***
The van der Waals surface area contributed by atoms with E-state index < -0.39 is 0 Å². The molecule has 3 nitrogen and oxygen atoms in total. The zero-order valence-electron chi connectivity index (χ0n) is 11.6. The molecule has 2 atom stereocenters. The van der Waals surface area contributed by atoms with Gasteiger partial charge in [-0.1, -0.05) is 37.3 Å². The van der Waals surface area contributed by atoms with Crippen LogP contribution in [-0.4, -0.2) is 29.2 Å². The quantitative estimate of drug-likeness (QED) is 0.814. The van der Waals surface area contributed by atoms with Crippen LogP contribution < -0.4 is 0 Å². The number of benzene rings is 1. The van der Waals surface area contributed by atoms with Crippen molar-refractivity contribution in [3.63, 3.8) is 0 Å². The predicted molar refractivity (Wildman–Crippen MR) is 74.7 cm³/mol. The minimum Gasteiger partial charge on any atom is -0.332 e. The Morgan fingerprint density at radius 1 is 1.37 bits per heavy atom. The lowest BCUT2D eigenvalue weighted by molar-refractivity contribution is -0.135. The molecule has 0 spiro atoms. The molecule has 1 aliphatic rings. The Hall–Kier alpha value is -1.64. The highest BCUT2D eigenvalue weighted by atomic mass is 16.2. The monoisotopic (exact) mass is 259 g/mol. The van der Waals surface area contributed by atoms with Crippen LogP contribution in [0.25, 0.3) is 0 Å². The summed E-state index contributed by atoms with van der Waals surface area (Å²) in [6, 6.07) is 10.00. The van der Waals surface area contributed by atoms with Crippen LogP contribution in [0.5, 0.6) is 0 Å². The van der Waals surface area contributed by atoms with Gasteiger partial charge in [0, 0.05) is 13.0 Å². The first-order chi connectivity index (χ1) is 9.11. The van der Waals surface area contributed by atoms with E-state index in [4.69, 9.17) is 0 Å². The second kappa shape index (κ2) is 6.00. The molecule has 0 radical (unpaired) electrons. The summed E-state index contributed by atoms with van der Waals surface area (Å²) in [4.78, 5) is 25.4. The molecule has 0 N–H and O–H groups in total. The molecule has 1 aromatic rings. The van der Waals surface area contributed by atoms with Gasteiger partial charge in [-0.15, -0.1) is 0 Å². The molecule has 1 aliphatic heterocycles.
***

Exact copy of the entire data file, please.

The van der Waals surface area contributed by atoms with E-state index < -0.39 is 0 Å². The molecule has 3 nitrogen and oxygen atoms in total. The zero-order valence-electron chi connectivity index (χ0n) is 11.6. The molecule has 2 atom stereocenters. The van der Waals surface area contributed by atoms with Gasteiger partial charge in [-0.1, -0.05) is 37.3 Å². The van der Waals surface area contributed by atoms with Crippen LogP contribution in [-0.4, -0.2) is 29.2 Å². The quantitative estimate of drug-likeness (QED) is 0.814. The van der Waals surface area contributed by atoms with Crippen LogP contribution < -0.4 is 0 Å². The number of benzene rings is 1. The van der Waals surface area contributed by atoms with Crippen molar-refractivity contribution in [3.63, 3.8) is 0 Å². The predicted molar refractivity (Wildman–Crippen MR) is 74.7 cm³/mol. The minimum Gasteiger partial charge on any atom is -0.332 e. The Morgan fingerprint density at radius 1 is 1.37 bits per heavy atom. The lowest BCUT2D eigenvalue weighted by molar-refractivity contribution is -0.135. The molecule has 0 spiro atoms. The molecule has 1 aliphatic rings. The Hall–Kier alpha value is -1.64. The highest BCUT2D eigenvalue weighted by atomic mass is 16.2. The monoisotopic (exact) mass is 259 g/mol. The van der Waals surface area contributed by atoms with Crippen LogP contribution in [0.25, 0.3) is 0 Å². The summed E-state index contributed by atoms with van der Waals surface area (Å²) in [6, 6.07) is 10.00. The van der Waals surface area contributed by atoms with Crippen LogP contribution in [0.5, 0.6) is 0 Å². The van der Waals surface area contributed by atoms with Gasteiger partial charge in [0, 0.05) is 13.0 Å². The first-order chi connectivity index (χ1) is 9.11. The van der Waals surface area contributed by atoms with E-state index in [4.69, 9.17) is 0 Å². The second kappa shape index (κ2) is 6.00. The molecule has 0 radical (unpaired) electrons. The summed E-state index contributed by atoms with van der Waals surface area (Å²) in [4.78, 5) is 25.4. The molecule has 0 N–H and O–H groups in total. The molecule has 1 aromatic rings. The van der Waals surface area contributed by atoms with Gasteiger partial charge in [-0.15, -0.1) is 0 Å². The molecule has 1 aliphatic heterocycles.